Greg Bluestein of the AJC Political Insider notes that included in the budget proposed by Deal is funding for two additional Justices on the Georgia Supreme Court.
Gov. Nathan Deal seems supremely confident his plan to expand the Georgia Supreme Court will pass the Legislature. So confident that he included money for the two additional judges in his proposed spending plan – before lawmakers have even begun to consider whether to expand the bench.
There’s no line-item in Deal’s spending plan for the court’s expansion, but the governor’s aides said they included roughly $1 million in bonds for the new hires. The legislation to expand the court has yet to be introduced in the Legislature.
Deal won approval last year to tap three more judges to the Georgia Court of Appeals. The top court’s expansion could potentially give the Republican the opportunity to appoint a majority of the justices to the powerful court’s bench before he leaves office.
Yes, Georgia Democrats want your guns. No, you shouldn’t worry about it.
On January 11, Democrats in Georgia’s state house introduced a bill that bans “assault weapons” and opens the door for the “seizure” of such weapons, along with accessories like “high capacity” magazines.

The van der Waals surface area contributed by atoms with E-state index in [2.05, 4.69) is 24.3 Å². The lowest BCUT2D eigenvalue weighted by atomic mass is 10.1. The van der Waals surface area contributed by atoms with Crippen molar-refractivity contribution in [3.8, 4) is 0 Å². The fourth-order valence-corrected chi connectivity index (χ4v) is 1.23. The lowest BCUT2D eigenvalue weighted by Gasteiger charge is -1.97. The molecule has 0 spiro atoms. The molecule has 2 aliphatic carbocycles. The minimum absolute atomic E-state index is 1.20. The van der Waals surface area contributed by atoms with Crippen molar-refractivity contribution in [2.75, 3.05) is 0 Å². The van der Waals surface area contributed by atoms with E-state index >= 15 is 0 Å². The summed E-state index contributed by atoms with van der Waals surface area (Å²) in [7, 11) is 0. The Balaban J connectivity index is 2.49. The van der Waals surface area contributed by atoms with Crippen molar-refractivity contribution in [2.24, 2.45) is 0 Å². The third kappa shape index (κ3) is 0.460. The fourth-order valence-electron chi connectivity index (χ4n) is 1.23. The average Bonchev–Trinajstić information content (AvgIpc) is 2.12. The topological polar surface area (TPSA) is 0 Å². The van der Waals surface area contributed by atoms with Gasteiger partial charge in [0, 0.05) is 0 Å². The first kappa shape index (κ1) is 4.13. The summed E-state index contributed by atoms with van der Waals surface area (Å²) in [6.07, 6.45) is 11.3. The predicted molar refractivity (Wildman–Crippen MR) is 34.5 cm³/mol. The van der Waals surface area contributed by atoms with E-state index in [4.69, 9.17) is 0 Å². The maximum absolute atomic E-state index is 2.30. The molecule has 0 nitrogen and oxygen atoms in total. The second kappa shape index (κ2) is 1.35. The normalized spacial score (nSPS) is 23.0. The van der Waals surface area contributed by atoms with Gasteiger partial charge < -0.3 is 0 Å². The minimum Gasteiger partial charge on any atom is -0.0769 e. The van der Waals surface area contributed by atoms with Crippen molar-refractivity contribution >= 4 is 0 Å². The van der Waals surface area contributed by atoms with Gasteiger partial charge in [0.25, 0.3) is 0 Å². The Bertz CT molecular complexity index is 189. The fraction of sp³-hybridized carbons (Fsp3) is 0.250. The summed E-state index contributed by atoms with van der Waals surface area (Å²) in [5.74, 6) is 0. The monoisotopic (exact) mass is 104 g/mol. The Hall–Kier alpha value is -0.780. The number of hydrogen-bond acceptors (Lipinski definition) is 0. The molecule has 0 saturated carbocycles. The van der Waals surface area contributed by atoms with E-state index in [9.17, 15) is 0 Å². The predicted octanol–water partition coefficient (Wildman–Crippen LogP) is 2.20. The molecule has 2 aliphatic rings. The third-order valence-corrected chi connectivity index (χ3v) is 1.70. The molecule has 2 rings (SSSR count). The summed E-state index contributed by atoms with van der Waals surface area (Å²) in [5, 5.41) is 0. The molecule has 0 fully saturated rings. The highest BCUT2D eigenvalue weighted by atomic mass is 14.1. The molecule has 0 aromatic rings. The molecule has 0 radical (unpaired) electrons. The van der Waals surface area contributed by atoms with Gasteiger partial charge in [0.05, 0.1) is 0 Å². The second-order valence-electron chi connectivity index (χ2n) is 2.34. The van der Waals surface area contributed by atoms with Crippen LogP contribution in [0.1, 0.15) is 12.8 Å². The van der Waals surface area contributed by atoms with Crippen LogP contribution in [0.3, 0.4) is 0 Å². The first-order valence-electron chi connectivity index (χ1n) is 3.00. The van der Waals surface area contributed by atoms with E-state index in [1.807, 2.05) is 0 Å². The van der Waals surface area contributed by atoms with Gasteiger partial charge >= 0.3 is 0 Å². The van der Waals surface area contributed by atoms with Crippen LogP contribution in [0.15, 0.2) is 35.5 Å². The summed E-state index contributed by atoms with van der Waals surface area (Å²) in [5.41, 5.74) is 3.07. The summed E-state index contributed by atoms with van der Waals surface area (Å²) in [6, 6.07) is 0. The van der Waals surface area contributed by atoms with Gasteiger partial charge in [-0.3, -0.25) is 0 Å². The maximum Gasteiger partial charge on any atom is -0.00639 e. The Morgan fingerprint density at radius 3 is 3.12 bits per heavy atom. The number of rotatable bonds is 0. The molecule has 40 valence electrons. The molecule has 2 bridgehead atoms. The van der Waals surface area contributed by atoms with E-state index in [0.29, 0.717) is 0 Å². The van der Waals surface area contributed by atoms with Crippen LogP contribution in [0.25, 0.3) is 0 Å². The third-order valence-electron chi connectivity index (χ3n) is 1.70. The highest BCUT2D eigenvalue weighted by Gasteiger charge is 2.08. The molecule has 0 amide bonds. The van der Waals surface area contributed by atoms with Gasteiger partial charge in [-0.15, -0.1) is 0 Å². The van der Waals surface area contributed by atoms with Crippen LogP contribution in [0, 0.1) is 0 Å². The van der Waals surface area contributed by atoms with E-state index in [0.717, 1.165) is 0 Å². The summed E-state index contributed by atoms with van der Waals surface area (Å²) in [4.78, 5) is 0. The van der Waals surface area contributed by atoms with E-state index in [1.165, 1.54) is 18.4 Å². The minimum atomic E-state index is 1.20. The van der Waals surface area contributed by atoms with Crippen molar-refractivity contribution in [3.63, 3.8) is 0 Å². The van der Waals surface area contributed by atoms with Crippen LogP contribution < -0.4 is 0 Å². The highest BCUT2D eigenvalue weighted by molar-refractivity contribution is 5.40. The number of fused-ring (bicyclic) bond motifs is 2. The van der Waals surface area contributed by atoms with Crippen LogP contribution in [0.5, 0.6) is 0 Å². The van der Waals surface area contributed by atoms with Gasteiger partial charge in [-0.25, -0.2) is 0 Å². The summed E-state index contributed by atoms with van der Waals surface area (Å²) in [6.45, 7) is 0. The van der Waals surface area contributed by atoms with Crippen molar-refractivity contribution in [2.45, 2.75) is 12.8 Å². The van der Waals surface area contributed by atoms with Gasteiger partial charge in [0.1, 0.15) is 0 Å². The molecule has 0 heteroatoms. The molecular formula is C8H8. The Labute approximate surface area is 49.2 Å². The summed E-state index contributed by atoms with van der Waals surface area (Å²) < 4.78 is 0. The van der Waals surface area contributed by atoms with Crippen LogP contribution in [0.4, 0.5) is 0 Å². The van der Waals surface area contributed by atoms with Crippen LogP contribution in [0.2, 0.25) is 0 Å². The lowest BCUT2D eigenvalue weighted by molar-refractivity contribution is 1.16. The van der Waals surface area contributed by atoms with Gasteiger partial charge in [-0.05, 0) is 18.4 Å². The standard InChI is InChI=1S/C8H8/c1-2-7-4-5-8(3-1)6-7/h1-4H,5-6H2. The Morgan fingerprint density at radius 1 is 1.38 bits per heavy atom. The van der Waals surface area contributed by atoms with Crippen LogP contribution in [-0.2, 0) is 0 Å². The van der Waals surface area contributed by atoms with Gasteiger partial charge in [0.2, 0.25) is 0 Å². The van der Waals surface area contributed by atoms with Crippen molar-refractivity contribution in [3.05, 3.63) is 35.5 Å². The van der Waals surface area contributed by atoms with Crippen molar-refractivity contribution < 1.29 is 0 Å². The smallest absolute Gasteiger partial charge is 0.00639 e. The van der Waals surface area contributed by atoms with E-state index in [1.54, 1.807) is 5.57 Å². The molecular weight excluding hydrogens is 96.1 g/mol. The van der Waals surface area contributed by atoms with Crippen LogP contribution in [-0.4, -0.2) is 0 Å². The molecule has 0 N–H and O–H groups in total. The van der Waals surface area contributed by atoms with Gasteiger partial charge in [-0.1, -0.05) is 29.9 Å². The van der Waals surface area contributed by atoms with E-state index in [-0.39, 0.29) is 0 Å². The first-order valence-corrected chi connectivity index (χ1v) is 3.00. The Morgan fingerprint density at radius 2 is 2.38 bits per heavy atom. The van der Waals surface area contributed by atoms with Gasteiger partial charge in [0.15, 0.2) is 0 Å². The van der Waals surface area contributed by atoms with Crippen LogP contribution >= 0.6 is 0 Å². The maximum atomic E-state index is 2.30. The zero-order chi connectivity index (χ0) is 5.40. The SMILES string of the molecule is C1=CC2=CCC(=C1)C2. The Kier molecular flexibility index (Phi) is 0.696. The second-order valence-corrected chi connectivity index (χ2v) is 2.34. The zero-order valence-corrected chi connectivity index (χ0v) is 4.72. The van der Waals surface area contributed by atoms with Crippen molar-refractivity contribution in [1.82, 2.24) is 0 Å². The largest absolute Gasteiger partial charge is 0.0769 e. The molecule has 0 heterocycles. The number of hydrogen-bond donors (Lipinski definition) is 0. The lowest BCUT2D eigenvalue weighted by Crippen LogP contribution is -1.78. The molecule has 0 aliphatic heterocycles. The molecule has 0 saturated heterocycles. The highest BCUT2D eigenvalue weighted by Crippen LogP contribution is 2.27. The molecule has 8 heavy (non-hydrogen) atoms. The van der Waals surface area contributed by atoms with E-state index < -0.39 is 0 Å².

The bill–HB 731–is sponsored by Mary Margaret Oliver (D-83rd), Stacey Abrams (D-89th), Carolyn Hugley (D-136th), Pat Gardiner (D-57th), Dar’shun Kendrick (D-93rd), Dee Dawkins-Haigler (D-91st).
According to the text of HB 731, the bill focuses on ” dangerous instrumentalities and practices” by prohibiting the “possession, sale, transport, distribution, or use of certain assault weapons, large capacity magazines, armor-piercing bullets, and incendiary .50 caliber bullets.” Moreover, the details punishment for crimes involving “the possession, sale, transport, distribution, or use of certain assault weapons, large capacity magazines, armor-piercing bullets, and incendiary .50 caliber bullets.”
It’s nothing more than public relations for Georgia Democrats in urban districts, and rightwing “news” websites have taken it up as “clickbait“ to grab attention of Second Amendment supporters. There is no chance of its passage, and I’d be surprised if it gets a hearing. Nothing to see here. Click here to read the full text of the bill.
In addition to the rumor that Bobby Scott will run against Democratic Congressman Sanford Bishop, 2014 Republican nominee Greg Dukes has announced that he will make a second run at the Second Congressional seat.
Duke said his goal was to become just the second Republican to hold the seat in the heavily Democratic district. The only Republican to hold the seat was Richard H. Whiteley from 1870 to 1875.
This is Duke’s second run at Bishop’s seat, after losing by nearly 20 percent in 2014.
“We’ve got to get our priorities straight in the country — God, family and country. These values are currently under attack,” Duke said. We are being marginalized. The family is being redefined and we seem to be placing more emphasis on concern for illegals than American citizens. It is the basic duty of a country to define and defend its borders.
“The Democrats are looking to replenish their voter pool with these illegals.”